Friday, July 13, 2007

Polar Bear doc has heart-to-heart mission for Iraqi girl

By Spc. Chris McCann
2nd BCT, 10th Mtn. Div. PAO

FORWARD OPERATING BASE YUSUFIYAH, Iraq — News from Iraq often deals with major military operations and attacks, featuring numbers and statistics. But statistics can’t show the delicate stories that sometimes appear in the apparent chaos.
Maj. Kenneth Stone, a native of Ames, Iowa, is the battalion surgeon for the 4th Battalion, 31st Infantry Regiment “Polar Bears,” 2nd Brigade Combat Team, 10th Mountain Division (Light Infantry) out of Fort Drum, N.Y., and he has a special project – to help an Iraqi girl avoid certain death. The fight is far from over.
When Sabrine’s father, Muhammad, brought her to the Yusufiyah aid station, Stone was the only provider who could have recognized the congenital deformity in her heart.
Stone specializes in cardiac medicine, although as a battalion surgeon in a combat zone, he spends more time treating battle trauma and the minor illnesses of Soldiers and local Iraqis who come to the battalion aid station for treatment. Sabrine’s case is different.
“She has a ventricular septal defect,” Stone said. “Basically it’s a hole in her heart, between the ventricles.
“I jumped all over this because it was something cardiology-related,” Stone explained. “It really grabbed my interest. When her father brought her in and had no specific complaints except a heart problem, it sounded like a VSD to me.”
Stone explained that as the heart pumps, blood flows through the defect from the left ventricle to the right ventricle. This forces extra blood into the pulmonary arteries, and in the left atrium and left ventricle. It also mixes unoxygenated blood into the oxygenated blood leaving the heart – which means less oxygen gets to the muscles. Untreated, the extra workload makes the heart pump less efficiently, and eventually fail.
Muhammad told Stone that he had planned to have her heart surgically repaired in 2003, but the U.S.-led invasion of Iraq prevented it. Since she is still young, her heart has been able to handle the delay.
But when he brought her to Stone, he unknowingly did so at a time when everything lined up just right.
Capt. Chris Tilton, a Boston native who works in the Yusufiyah aid station with Stone, said he was amazed by the circumstances.
“This kid could not have presented at a better time,” Tilton said. “The stars lined up just right, to have a cardiologist here, with a friend who works at the 28th Combat Support Hospital and a pediatric cardiologist in charge of medical operations in Baghdad. She wouldn’t have received the care she’s hopefully going to get now. If she had come in while we were transitioning when we first got here, or if (Maj.) Stone hadn’t been here, we might not have even caught that there was a problem.”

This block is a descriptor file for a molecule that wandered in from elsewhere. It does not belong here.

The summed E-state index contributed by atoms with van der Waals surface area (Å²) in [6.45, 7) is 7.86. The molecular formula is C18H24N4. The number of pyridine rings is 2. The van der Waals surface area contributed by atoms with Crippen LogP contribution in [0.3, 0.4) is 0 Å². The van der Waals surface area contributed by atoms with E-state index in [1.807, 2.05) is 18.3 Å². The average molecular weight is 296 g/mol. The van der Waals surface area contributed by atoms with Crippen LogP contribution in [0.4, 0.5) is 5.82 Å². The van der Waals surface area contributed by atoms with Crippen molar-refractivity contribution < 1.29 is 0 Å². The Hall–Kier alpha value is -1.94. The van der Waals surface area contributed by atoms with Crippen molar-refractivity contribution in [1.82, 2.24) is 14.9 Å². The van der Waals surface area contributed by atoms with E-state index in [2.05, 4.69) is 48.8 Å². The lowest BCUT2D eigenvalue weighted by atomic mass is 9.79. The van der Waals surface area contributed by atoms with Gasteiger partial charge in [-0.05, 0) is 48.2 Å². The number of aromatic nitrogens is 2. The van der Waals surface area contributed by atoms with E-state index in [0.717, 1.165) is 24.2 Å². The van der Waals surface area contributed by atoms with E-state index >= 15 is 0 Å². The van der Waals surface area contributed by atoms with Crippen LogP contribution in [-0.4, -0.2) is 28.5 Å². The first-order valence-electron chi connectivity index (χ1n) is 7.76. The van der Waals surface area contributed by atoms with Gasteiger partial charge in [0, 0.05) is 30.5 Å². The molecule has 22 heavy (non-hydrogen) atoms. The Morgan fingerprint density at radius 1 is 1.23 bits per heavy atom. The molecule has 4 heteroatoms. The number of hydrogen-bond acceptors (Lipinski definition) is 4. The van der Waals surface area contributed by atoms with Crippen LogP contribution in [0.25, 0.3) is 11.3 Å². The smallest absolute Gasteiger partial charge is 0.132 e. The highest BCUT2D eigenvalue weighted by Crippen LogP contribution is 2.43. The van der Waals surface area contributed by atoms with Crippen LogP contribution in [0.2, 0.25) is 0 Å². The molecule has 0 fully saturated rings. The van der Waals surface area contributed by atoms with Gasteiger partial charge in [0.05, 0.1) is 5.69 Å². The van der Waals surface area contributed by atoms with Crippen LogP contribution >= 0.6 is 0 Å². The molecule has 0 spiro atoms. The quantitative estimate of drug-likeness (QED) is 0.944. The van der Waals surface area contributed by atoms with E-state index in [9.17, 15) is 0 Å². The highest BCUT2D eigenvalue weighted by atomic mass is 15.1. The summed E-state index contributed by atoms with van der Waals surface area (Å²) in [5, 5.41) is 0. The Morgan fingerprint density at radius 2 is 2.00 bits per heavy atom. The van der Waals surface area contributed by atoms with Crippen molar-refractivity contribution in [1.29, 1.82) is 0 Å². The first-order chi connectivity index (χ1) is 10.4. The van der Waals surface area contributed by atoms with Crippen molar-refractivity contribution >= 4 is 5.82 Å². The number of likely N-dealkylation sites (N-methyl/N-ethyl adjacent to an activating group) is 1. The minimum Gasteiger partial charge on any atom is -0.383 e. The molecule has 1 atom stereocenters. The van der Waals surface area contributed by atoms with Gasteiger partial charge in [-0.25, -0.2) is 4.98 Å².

Stone served his cardiac medicine fellowship with a doctor who currently serves at the 28th CSH.
“I asked for an echocardiogram to be done, to see if the defect was still correctable, so we took her to the hospital about two weeks ago,” he said.
By what Stone called “blind luck,” Col. Felicia Pehrson, the Multi-National Forces-Iraq surgeon and chief of clinical operations at the 28th CSH, who specializes in pediatric cardiology and doesn’t get to do it often in Iraq.
Sabrine’s heart is still correctable, and the two cardiologists hope to be able to get Sabrine to a hospital outside Iraq for the surgery to repair the VSD. The 28th CSH is so overwhelmed with trauma patients that they simply cannot provide the surgery, although Pearson knows a doctor in Paris who is interested in handling the case, and a Jordanian cardiologist has expressed interest as well.
They’ve also gone to the National Iraqi Assistance Center, an organization that helps with cases like this. But recent unrest in Baghdad has kept the workers of the NAIC from being able to leave the International Zone.
“If she can get treated, she could have a normal life,” Tilton said. “But we can only do what we can do. Out of everything I’ve seen here, she’s the one with the potential to be the biggest humanitarian relief success story.”
Coordinating visas, travel vouchers, money, and other necessary things to get Sabrine to surgery is difficult, Stone said.
“Her dad is really agonizing – it’s his daughter. I’m a parent, I understand how that feels, and I want this to work out so she can get surgery. But the CSH gets requests like this all the time and they have to turn people down. She’s getting this possibility because I’m her advocate, but in Iraq, there are probably hundreds of kids who need this and can’t it, and will die.”
Stone said he hopes to get a charitable organization to help defray the costs of Sabrine’s needs.
“It could take a few weeks – of course, it could fall through, with nothing happening at all, although I hope not.
“Sometimes I wonder if it’s right to help one child, when I can’t do it for everyone, but obviously it will feel good if it goes through.”

1 comment:

Peter said...

That Tilton, he's one of a kind. We were Privates together early in our careers. He took one route, I took the other. The one constant was he was always compassionate and funny. We stayed in touch throughout the years until I retired and he attained a rather nice status, if I do say so myself. I'm glad to hear things worked out for this little girl. I'm sure there were people behind the scenes who contributed too. The Army may have quirks but in health care, we do stand divided--but that's our job. Thanks to all the AD and vets, especially my friend Chris Tilton. pete